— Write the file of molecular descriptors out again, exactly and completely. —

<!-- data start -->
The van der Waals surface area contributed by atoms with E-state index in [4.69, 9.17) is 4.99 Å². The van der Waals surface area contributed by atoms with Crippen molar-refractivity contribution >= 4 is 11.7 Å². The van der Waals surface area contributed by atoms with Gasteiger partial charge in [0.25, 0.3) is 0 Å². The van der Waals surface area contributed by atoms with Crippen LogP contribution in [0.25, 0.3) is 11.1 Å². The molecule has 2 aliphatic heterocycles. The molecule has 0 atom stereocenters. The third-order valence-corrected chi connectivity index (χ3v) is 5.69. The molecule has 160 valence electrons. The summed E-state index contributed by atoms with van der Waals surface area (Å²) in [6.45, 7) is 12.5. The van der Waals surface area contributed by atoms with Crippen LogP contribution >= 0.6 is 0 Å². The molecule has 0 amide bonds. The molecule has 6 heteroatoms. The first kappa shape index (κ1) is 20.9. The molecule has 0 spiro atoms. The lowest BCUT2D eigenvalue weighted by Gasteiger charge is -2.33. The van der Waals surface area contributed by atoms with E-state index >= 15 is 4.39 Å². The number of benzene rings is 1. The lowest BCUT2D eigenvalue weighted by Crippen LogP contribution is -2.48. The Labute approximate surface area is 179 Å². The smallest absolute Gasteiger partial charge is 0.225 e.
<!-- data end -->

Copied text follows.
The van der Waals surface area contributed by atoms with E-state index in [4.69, 9.17) is 4.99 Å². The van der Waals surface area contributed by atoms with Crippen molar-refractivity contribution >= 4 is 11.7 Å². The van der Waals surface area contributed by atoms with Gasteiger partial charge in [0.25, 0.3) is 0 Å². The van der Waals surface area contributed by atoms with Crippen LogP contribution in [0.25, 0.3) is 11.1 Å². The molecule has 2 aliphatic heterocycles. The molecule has 0 atom stereocenters. The third-order valence-corrected chi connectivity index (χ3v) is 5.69. The molecule has 160 valence electrons. The summed E-state index contributed by atoms with van der Waals surface area (Å²) in [6.45, 7) is 12.5. The van der Waals surface area contributed by atoms with Crippen LogP contribution >= 0.6 is 0 Å². The molecule has 0 amide bonds. The molecule has 6 heteroatoms. The first kappa shape index (κ1) is 20.9. The molecule has 0 spiro atoms. The lowest BCUT2D eigenvalue weighted by Gasteiger charge is -2.33. The van der Waals surface area contributed by atoms with E-state index >= 15 is 4.39 Å². The number of benzene rings is 1. The lowest BCUT2D eigenvalue weighted by Crippen LogP contribution is -2.48. The Labute approximate surface area is 179 Å². The smallest absolute Gasteiger partial charge is 0.225 e.